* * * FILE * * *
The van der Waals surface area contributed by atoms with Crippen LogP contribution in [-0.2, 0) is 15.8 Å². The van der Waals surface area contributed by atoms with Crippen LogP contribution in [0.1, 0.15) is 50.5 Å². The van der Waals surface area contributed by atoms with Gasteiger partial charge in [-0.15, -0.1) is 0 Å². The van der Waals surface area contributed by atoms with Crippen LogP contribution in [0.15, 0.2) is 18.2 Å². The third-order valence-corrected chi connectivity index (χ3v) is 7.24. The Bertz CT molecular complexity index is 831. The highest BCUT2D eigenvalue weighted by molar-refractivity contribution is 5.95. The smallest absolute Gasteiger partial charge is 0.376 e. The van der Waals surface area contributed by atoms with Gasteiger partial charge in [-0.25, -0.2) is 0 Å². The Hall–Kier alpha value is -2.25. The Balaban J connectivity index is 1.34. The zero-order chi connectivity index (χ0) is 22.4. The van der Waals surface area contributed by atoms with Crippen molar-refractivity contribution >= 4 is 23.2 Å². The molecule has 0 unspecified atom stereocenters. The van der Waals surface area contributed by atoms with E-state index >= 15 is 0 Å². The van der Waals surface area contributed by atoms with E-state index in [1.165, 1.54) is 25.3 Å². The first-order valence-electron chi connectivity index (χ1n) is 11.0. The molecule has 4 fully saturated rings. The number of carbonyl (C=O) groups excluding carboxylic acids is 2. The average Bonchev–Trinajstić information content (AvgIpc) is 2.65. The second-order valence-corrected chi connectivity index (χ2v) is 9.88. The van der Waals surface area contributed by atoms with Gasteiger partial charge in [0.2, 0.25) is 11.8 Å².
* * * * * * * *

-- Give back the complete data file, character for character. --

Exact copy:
The van der Waals surface area contributed by atoms with Crippen LogP contribution in [-0.2, 0) is 15.8 Å². The van der Waals surface area contributed by atoms with Crippen LogP contribution in [0.1, 0.15) is 50.5 Å². The van der Waals surface area contributed by atoms with Gasteiger partial charge in [-0.15, -0.1) is 0 Å². The van der Waals surface area contributed by atoms with Crippen LogP contribution in [0.15, 0.2) is 18.2 Å². The third-order valence-corrected chi connectivity index (χ3v) is 7.24. The Bertz CT molecular complexity index is 831. The highest BCUT2D eigenvalue weighted by molar-refractivity contribution is 5.95. The smallest absolute Gasteiger partial charge is 0.376 e. The van der Waals surface area contributed by atoms with Gasteiger partial charge in [-0.25, -0.2) is 0 Å². The Hall–Kier alpha value is -2.25. The Balaban J connectivity index is 1.34. The zero-order chi connectivity index (χ0) is 22.4. The van der Waals surface area contributed by atoms with Crippen molar-refractivity contribution >= 4 is 23.2 Å². The molecule has 0 unspecified atom stereocenters. The van der Waals surface area contributed by atoms with E-state index >= 15 is 0 Å². The van der Waals surface area contributed by atoms with E-state index in [1.165, 1.54) is 25.3 Å². The first-order valence-electron chi connectivity index (χ1n) is 11.0. The molecule has 4 fully saturated rings. The number of carbonyl (C=O) groups excluding carboxylic acids is 2. The average Bonchev–Trinajstić information content (AvgIpc) is 2.65. The second-order valence-corrected chi connectivity index (χ2v) is 9.88. The van der Waals surface area contributed by atoms with Gasteiger partial charge in [0.2, 0.25) is 11.8 Å².